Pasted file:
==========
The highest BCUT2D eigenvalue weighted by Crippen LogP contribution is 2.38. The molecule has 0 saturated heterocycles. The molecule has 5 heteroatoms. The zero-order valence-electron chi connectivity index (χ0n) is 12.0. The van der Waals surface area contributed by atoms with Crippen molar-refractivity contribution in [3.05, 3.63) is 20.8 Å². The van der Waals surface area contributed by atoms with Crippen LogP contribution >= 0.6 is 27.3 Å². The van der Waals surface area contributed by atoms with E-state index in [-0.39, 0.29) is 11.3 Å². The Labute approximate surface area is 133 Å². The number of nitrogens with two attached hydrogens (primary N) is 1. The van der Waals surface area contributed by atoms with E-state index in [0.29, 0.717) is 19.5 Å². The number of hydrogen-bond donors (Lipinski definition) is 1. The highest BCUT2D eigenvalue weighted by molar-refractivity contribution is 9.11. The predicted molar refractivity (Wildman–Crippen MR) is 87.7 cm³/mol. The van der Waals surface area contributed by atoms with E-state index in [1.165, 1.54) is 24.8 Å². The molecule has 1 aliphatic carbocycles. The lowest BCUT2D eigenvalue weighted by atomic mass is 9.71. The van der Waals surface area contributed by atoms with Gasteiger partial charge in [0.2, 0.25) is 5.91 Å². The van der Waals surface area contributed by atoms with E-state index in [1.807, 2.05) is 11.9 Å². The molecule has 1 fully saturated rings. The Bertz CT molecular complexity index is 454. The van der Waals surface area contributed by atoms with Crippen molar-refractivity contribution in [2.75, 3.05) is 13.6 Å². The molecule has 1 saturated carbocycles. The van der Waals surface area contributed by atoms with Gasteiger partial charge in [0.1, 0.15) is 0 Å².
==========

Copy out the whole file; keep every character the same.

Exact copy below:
The highest BCUT2D eigenvalue weighted by Crippen LogP contribution is 2.38. The molecule has 0 saturated heterocycles. The molecule has 5 heteroatoms. The zero-order valence-electron chi connectivity index (χ0n) is 12.0. The van der Waals surface area contributed by atoms with Crippen molar-refractivity contribution in [3.05, 3.63) is 20.8 Å². The van der Waals surface area contributed by atoms with Crippen LogP contribution >= 0.6 is 27.3 Å². The van der Waals surface area contributed by atoms with E-state index in [-0.39, 0.29) is 11.3 Å². The Labute approximate surface area is 133 Å². The number of nitrogens with two attached hydrogens (primary N) is 1. The van der Waals surface area contributed by atoms with E-state index in [0.29, 0.717) is 19.5 Å². The number of hydrogen-bond donors (Lipinski definition) is 1. The highest BCUT2D eigenvalue weighted by molar-refractivity contribution is 9.11. The predicted molar refractivity (Wildman–Crippen MR) is 87.7 cm³/mol. The van der Waals surface area contributed by atoms with E-state index in [1.165, 1.54) is 24.8 Å². The molecule has 1 aliphatic carbocycles. The lowest BCUT2D eigenvalue weighted by atomic mass is 9.71. The van der Waals surface area contributed by atoms with Gasteiger partial charge in [0.2, 0.25) is 5.91 Å². The van der Waals surface area contributed by atoms with E-state index in [1.807, 2.05) is 11.9 Å². The molecule has 1 fully saturated rings. The Bertz CT molecular complexity index is 454. The van der Waals surface area contributed by atoms with Crippen molar-refractivity contribution in [2.75, 3.05) is 13.6 Å². The molecule has 1 saturated carbocycles. The van der Waals surface area contributed by atoms with Gasteiger partial charge in [0.1, 0.15) is 0 Å².